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Scripture Story: Mark 3:13-19; Luke 6:12-16; Matthew 5-7.

Commentary: The Desire of Ages, chapters 30, 31.

jesus calling

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keytext

“One of those days Jesus went out to a mountainside to pray, and spent the night praying to God. When morning came, he called his disciples to him and chose twelve of them, whom he also designated apostles.”

(Luke 6:12, 13, NIV)

flashlight

“In training His disciples, Jesus chose to withdraw from the confusion of the city to the quiet of the fields and hills, as more in harmony with the lessons of self-abnegation He desired to teach them. And during His ministry He loved to gather the people about Him under the blue heavens, on some grassy hillside, or on the beach beside the lake. Here, surrounded by the works of His own creation, He could turn the thoughts of His hearers from the artificial to the natural. In the growth and development of nature were revealed the principles of His kingdom” (The Desire of Ages, p. 291).

what do you think?

If you were going to launch a new mission initiative, calling people into God’s kingdom, what kind of advertisement would you create to get people interested? Create a commercial campaign by supplying the information below.
Campaign slogan (short catchy phrase):
Music:
Budget (How much money are you prepared to spend on your campaign?):

did you know?

Many people believe that all of Jesus’ disciples were with Him from the very beginning of His public ministry, but that’s not true. Five were, but most were not (John 1:40-49). The other seven were chosen about midway through the three and a half years that Jesus ministered publicly on earth. As Luke notes in Luke 6, Jesus already had a great following by the time the complete “posse” of disciples was chosen.

Jesus demonstrated the power of His ministry by healing the sick, casting out demons, and reaching out to the poor and forgotten. This led people to follow Him. From these people He selected some of His disciples, and then He shared the foundation principles of His kingdom with the 12 and all who wanted to hear about His new kingdom.

INTO THE STORY

“He went down with them and stood on a level place. A large crowd of his disciples was there and a great number of people from all over Judea, from Jerusalem, and from the coast of Tyre and Sidon, who had come to hear him and to be healed of their diseases. Those troubled by impure spirits were cured, and the people all tried to touch him, because power was coming from him and healing them all.

“Looking at his disciples, he said:

“‘Blessed are you who are poor, for yours is the kingdom of God.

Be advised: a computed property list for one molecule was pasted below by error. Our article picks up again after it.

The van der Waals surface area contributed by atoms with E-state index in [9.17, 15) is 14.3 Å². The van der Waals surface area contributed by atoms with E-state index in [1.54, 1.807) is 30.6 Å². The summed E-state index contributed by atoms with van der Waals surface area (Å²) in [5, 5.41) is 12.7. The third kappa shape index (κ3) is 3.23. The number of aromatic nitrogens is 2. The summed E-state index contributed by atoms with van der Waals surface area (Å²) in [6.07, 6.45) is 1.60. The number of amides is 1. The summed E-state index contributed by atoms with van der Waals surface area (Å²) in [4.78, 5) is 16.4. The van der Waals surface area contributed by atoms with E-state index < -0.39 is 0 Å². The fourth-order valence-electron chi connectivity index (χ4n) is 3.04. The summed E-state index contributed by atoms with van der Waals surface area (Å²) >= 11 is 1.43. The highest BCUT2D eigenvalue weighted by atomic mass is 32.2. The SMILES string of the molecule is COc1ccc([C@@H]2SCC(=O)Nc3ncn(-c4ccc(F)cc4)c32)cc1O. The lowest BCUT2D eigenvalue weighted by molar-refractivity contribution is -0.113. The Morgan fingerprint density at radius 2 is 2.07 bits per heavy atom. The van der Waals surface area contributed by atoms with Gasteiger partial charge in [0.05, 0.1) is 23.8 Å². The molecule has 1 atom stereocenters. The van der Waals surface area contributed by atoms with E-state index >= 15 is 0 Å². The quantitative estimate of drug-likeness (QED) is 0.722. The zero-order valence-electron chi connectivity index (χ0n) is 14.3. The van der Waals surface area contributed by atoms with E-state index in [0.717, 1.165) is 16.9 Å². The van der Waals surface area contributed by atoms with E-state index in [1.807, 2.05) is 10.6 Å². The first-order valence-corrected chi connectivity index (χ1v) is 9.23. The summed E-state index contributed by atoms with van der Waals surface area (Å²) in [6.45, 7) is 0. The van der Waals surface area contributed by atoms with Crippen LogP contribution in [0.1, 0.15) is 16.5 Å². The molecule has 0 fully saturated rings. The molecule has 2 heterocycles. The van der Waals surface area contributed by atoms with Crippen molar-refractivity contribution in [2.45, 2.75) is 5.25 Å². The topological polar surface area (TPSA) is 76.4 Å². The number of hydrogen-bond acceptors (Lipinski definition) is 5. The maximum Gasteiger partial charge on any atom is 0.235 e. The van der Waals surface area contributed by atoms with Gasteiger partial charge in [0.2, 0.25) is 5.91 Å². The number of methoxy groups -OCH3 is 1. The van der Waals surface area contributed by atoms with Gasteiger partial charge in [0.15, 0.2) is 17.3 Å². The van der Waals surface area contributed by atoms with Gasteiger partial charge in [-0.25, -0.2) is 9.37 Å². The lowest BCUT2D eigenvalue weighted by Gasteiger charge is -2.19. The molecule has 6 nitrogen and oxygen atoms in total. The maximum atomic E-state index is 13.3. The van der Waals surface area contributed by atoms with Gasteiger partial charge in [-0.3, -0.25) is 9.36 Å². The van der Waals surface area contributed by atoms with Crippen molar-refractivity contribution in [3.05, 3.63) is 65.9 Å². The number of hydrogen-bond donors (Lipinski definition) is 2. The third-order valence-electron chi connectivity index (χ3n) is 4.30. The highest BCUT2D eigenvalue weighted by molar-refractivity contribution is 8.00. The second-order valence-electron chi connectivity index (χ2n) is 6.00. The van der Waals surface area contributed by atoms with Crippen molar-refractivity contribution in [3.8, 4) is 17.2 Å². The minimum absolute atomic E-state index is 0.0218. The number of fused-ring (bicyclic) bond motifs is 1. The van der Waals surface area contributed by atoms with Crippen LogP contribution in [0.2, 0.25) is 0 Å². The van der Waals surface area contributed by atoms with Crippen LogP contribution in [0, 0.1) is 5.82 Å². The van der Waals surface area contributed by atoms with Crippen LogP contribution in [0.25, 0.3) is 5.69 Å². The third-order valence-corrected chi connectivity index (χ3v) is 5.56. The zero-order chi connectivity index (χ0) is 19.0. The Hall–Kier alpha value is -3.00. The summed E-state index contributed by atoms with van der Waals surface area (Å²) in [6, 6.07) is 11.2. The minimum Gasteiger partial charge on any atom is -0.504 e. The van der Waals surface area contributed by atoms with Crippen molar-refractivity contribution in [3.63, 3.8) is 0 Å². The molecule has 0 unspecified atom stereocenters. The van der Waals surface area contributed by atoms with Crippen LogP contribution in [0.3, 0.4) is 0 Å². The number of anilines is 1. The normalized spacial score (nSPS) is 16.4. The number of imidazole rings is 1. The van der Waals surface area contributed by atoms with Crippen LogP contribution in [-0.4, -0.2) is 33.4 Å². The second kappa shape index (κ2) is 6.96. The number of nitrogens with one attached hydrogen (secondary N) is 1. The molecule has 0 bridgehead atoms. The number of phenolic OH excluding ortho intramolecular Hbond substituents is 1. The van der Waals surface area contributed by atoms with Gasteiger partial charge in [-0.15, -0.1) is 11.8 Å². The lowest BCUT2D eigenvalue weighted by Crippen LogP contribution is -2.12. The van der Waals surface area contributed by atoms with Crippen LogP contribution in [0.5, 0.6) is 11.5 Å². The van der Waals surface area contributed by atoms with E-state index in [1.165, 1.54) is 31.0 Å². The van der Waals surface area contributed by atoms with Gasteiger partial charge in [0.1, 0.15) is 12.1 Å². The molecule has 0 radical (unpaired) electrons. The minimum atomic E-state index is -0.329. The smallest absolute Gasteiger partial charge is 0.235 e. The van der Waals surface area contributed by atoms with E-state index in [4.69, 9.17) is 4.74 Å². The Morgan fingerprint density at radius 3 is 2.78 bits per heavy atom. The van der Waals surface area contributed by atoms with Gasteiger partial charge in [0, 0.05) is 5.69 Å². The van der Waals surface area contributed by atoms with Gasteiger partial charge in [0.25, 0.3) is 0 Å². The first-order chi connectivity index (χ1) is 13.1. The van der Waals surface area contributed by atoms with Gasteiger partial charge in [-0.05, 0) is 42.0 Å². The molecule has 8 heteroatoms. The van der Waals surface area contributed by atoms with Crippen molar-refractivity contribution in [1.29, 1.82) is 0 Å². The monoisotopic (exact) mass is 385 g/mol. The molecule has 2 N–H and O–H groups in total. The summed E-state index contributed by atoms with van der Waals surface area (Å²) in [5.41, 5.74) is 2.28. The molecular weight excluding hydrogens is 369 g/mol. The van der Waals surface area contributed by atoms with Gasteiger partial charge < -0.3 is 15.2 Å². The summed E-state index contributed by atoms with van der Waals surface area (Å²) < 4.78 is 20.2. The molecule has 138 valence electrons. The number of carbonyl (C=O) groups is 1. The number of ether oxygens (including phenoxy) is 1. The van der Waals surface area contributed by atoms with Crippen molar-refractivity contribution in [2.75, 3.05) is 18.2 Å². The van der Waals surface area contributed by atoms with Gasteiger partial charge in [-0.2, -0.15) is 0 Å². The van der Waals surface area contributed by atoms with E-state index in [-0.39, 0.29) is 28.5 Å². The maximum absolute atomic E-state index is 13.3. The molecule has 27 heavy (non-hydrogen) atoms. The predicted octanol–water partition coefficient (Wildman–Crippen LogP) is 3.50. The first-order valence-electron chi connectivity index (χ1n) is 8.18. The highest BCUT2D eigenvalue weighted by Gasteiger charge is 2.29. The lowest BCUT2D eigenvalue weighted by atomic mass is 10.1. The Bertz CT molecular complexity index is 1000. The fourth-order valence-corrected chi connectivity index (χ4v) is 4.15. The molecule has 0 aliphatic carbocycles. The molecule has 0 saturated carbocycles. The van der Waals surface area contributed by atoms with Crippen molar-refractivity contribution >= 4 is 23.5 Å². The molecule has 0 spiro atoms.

“‘Blessed are you who hunger now, for you will be satisfied.

“‘Blessed are you who weep now, for you will laugh.

“‘Blessed are you when men hate you, when they exclude you and insult you and reject your name as evil, because of the Son of Man.

“‘Rejoice in that day and leap for joy, because great is your reward in heaven. For that is how their ancestors treated the prophets. But woe to you who are rich, for you have already received your comfort.

“‘Woe to you who are well fed now, for you will go hungry. Woe to you who laugh now, for you will mourn and weep. Woe to you when everyone speaks well of you, for that is how their ancestors treated the false prophets.

“‘But to you who are listening I say: Love your enemies, do good to those who hate you, bless those who curse you, pray for those who mistreat you. If someone slaps you on one cheek, turn to them the other also. If someone takes your coat, do not withhold your shirt from them. Give to everyone who asks you, and if anyone takes what belongs to you, do not demand it back. Do to others as you would have them do to you.’ ”

(Luke 6:17-31, NIV)

OF THE STORY

These verses are some of the most quoted from the Sermon on the Mount. But there’s much more to Jesus’ message. Read the rest of Luke 6 to get the full message.

What parts of Jesus’ sermon are new to you? Place an X by parts of the sermon that you have never read or heard about before.

Why do you think Jesus took time to share these principles with His followers?

What is the core message of the Beatitudes—the Blesseds? What do these statements tell us about the kind of society in which Jesus ministered?

Underline portions of Jesus’ statements that most people would consider “radical.”

What would the world be like if all people lived by the principles of the kingdom of heaven as outlined by Jesus?

Can we live up to the principles shared in the Sermon on the Mount without Jesus?

punch lines

“Be careful not to do your ‘acts of righteousness’ in front of others to be seen by them. If you do, you will have no reward from your Father in heaven” (Matthew 6:1, NIV).

“And now, O Israel, what does the Lord your God ask of you but to fear the Lord your God, to walk in all his ways, to love him, to serve the Lord your God with all your heart and with all your soul” (Deuteronomy 10:12, NIV).